Mar 27, 2020
By Jane Brown
Scientists associated with more than a dozen Canadian hospitals will begin enrolling patients as part of an unprecedented global collaboration to test four potential treatments for the new coronavirus, which currently has no vaccine or cure.
The multi-national trial, dubbed Solidarity, is being coordinated by the World Health Organization with a goal to involve thousands of patients from around the world.
If it succeeds, doctors will have some evidence-based research for deciding which drugs to use, or exclude, when treating patients with severe cases of COVID-19.
A vaccine for COVID-19 is said to be at least a year away.
“This is a global, coordinated mega-trial,” said Dr. Srinivas Murthy, an infectious disease and critical care specialist and associate professor with the University of British Columbia, who sits on the global steering committee for Solidarity.
The Canadian arm of the global trial, dubbed CATCO (Canadian Treatments for COVID-19), is being funded by the Canadian Institutes of Health Research, which provided nearly $1 million as a part of the federal government’s $275-million commitment towards supporting medical research for COVID-19.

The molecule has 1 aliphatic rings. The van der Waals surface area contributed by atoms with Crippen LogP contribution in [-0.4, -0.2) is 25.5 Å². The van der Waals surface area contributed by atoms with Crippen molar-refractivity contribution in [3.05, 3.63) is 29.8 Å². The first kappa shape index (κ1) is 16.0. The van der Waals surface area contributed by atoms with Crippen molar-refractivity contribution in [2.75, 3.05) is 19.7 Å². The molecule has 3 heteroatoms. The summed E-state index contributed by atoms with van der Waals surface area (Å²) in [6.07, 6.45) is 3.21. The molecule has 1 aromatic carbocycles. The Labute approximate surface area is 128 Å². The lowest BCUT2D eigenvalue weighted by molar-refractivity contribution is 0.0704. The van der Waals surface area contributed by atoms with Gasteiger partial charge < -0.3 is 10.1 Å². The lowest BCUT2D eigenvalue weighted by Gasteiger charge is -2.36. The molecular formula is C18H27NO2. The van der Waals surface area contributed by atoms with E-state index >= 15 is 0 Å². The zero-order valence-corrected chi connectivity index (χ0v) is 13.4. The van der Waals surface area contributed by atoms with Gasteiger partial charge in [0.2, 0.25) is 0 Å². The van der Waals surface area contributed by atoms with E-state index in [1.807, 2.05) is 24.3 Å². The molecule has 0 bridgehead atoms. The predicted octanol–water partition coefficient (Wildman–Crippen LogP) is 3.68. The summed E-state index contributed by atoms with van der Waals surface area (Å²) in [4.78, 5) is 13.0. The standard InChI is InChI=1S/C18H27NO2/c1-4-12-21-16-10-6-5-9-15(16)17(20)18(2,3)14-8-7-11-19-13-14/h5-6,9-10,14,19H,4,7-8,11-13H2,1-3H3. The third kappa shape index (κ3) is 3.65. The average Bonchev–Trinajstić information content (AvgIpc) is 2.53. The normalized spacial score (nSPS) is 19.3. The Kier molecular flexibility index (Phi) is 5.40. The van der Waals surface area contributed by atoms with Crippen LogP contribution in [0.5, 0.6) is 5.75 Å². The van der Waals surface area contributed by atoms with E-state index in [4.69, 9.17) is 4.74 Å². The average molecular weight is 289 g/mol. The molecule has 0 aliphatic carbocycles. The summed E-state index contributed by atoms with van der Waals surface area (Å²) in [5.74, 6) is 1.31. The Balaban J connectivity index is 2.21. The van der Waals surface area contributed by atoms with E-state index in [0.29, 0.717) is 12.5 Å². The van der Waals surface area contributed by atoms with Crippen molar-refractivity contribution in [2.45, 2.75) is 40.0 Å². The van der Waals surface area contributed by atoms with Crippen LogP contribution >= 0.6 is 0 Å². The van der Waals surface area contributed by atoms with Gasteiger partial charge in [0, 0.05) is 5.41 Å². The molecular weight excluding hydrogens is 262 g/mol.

Murthy said at least 15 Canadian sites have signed on so far, including Sunnybrook Health Sciences Centre, the Canadian sponsor of the trial, and three other GTA hospitals.
Other participating countries include Argentina, Bahrain, France, Iran, Norway, South Africa, Switzerland, Thailand and Spain. Three countries that are notably absent from the collaboration, however, are China, Italy and the United States; the nations hardest hit by COVID-19 so far, collectively reporting more than 245,000 cases.
As of 4 a.m. Friday March 27th, there are 4043 confirmed and presumptive cases of COVID-19 in Canada, including 39 COVID-19 related deaths and 212 resolved cases.